I MORE OR LESS abandoned this blog a year ago when I came to the conclusion that the climate battle was won (intellectually speaking that is — convincing the hard-of-thinking and those whose livelihoods depend on perpetuating the scam may take a while) and the Battle of Brexit was causing me more pain than I saw any reason to undergo.
However, having acquired a couple of new followers I thought maybe the least they deserved for such bravery was a post or two. So here I am again.
I shall avoid as far as possible the current political situation (“In which country?” you ask. To which I reply, “there’s a difference?”) though I may get dragged into it yet. Instead I’ll start off this round with a look at some of the implications — and there are many — of Grenfell House.
To be clear, I am not a housing expert nor do I have any qualifications in building or building maintenance or fire safety. What I do have is several years experience as a local reporter which probably makes me better qualified than the many moder journalists to understand the workings, the machinations, and indeed the dedication to be found in local government.
I am most profoundly of the view that there should be no rush to judgement for all sorts of reasons not least because the end result is either that the real reasons, usually mind-numblingly ordinary, get crowded out by the much more interesting but usually wrong ones or that people who should know better end up with egg on their faces when their pet theories are debunked. Or both.
We can all agree, I would hope, that what happened on June 14 was a tragedy, for the 80(+? we hope not) people who lost their lives, and for the others who lost homes and possessions and have no idea at this moment when or where they are going to find some place that they can once again call ‘home”. It is not surprising that a first reaction from them is to lash out, in the manner of a cornered animal, at anyone they see as potentially responsible for their plight.
This plight is not helped by voracious media or the unwelcome interference of the far-left rent-a-mob always on hand to stir up trouble and recently given a new lease of life by a Labour party newly taken over by a clutch of cretinous political dinosaurs whose determination to return to the golden age (joke!) of the 1970s serves as an awful reminder that, in Wendell Phillips’ famous words, “eternal vigilance is the price of liberty”.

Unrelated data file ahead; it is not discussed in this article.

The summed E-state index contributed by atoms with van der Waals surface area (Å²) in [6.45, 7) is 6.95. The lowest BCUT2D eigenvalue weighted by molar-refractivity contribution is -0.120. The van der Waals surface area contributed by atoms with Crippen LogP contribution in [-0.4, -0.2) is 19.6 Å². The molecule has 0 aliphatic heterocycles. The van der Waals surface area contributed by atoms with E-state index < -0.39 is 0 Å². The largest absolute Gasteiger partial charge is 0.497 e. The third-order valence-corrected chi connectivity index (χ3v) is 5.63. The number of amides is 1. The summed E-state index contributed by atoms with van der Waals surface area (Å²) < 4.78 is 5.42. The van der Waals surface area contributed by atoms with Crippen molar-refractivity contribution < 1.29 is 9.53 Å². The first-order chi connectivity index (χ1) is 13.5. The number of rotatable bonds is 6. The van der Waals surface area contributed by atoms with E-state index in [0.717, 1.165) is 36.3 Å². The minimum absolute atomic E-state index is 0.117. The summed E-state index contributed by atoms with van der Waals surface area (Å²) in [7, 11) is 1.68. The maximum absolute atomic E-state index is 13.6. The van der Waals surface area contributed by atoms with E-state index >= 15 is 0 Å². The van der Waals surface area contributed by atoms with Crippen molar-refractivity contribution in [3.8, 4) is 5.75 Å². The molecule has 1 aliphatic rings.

Rent-a-mob can’t help itself and it seems that in the 21st century neither can the media. No sooner has the Prime Minister announced a Public Inquiry into the affair and appointed a highly-respected judge (on the recommendation of the Lord Chief Justice) than The Times — that once great and formerly highly-respected newspaper — is engaging in a little unnecessary shit-stirring by dredging up anything it can find to denigrate the man and imply that he is not “suitable” for this job because he is “controversial”.
Inevitably ‘Justice 4 Grenfell’ — and how boringly predictably meaningless that is — has leapt on to this toboggan and claims it has no confidence in Sir Martin Moore-Bick and doesn’t trust him. Well, who asked you? And “trust him” to do what? Come up with your pre-selected answer, probably. It is hard to see how any objective truth on any matter of public importance can ever by established against the background of a chorus of “victims” seeking “justice” for themselves especially when they are seeking it through a medium which is not designed for such a purpose (in this case an Inquiry whose function is to establish causes, how those causes came to be, and how those causes can be eliminated in the future). The residents of all the other high-rise developments in the UK have every bit as much of an interest in the outcome of this Inquiry as the residents of Grenfell Tower and it is not up to them to have confidence (or not) or trust (or not) the man appointed to head that Inquiry.
And one would have hoped, forlornly as it turned out, that the media would have avoided making matters worse by egging on the irresponsible. It could be that objectivity is in danger of being compromised and certainly I can envisage barristers arguing further down the line that a fair trial on whatever charges the CPS might see fit to bring is impossible given that same “rush to judgement”.